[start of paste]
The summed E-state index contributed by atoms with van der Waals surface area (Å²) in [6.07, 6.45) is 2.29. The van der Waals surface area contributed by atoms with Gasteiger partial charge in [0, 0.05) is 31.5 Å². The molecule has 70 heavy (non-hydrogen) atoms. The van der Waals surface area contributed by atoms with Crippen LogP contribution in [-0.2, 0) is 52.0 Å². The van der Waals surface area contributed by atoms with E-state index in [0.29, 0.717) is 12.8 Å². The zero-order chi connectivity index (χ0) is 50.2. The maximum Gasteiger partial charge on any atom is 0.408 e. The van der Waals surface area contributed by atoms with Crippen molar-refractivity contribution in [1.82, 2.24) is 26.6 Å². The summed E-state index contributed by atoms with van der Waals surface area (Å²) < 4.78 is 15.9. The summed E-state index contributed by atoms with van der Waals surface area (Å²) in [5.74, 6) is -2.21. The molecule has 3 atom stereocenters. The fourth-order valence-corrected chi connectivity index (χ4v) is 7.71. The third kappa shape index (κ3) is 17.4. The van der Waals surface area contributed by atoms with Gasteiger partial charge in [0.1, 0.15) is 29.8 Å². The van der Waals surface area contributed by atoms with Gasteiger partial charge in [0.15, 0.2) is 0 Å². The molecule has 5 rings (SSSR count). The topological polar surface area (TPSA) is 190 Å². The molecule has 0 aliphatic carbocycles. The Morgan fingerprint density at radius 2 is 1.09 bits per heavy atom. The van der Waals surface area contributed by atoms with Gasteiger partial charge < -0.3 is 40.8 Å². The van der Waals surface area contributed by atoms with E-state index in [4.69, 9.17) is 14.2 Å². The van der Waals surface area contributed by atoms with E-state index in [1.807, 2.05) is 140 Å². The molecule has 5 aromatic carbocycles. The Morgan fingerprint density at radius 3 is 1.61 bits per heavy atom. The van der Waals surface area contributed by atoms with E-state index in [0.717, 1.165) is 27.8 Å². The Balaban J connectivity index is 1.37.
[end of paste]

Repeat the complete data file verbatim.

The summed E-state index contributed by atoms with van der Waals surface area (Å²) in [6.07, 6.45) is 2.29. The van der Waals surface area contributed by atoms with Gasteiger partial charge in [0, 0.05) is 31.5 Å². The molecule has 70 heavy (non-hydrogen) atoms. The van der Waals surface area contributed by atoms with Crippen LogP contribution in [-0.2, 0) is 52.0 Å². The van der Waals surface area contributed by atoms with E-state index in [0.29, 0.717) is 12.8 Å². The zero-order chi connectivity index (χ0) is 50.2. The maximum Gasteiger partial charge on any atom is 0.408 e. The van der Waals surface area contributed by atoms with Crippen molar-refractivity contribution in [1.82, 2.24) is 26.6 Å². The summed E-state index contributed by atoms with van der Waals surface area (Å²) < 4.78 is 15.9. The summed E-state index contributed by atoms with van der Waals surface area (Å²) in [5.74, 6) is -2.21. The molecule has 3 atom stereocenters. The fourth-order valence-corrected chi connectivity index (χ4v) is 7.71. The third kappa shape index (κ3) is 17.4. The van der Waals surface area contributed by atoms with Gasteiger partial charge in [0.1, 0.15) is 29.8 Å². The van der Waals surface area contributed by atoms with Gasteiger partial charge in [0.15, 0.2) is 0 Å². The molecule has 5 rings (SSSR count). The topological polar surface area (TPSA) is 190 Å². The molecule has 0 aliphatic carbocycles. The Morgan fingerprint density at radius 2 is 1.09 bits per heavy atom. The van der Waals surface area contributed by atoms with Gasteiger partial charge < -0.3 is 40.8 Å². The van der Waals surface area contributed by atoms with E-state index in [4.69, 9.17) is 14.2 Å². The van der Waals surface area contributed by atoms with E-state index in [1.807, 2.05) is 140 Å². The molecule has 5 aromatic carbocycles. The Morgan fingerprint density at radius 3 is 1.61 bits per heavy atom. The van der Waals surface area contributed by atoms with E-state index in [0.717, 1.165) is 27.8 Å². The Balaban J connectivity index is 1.37.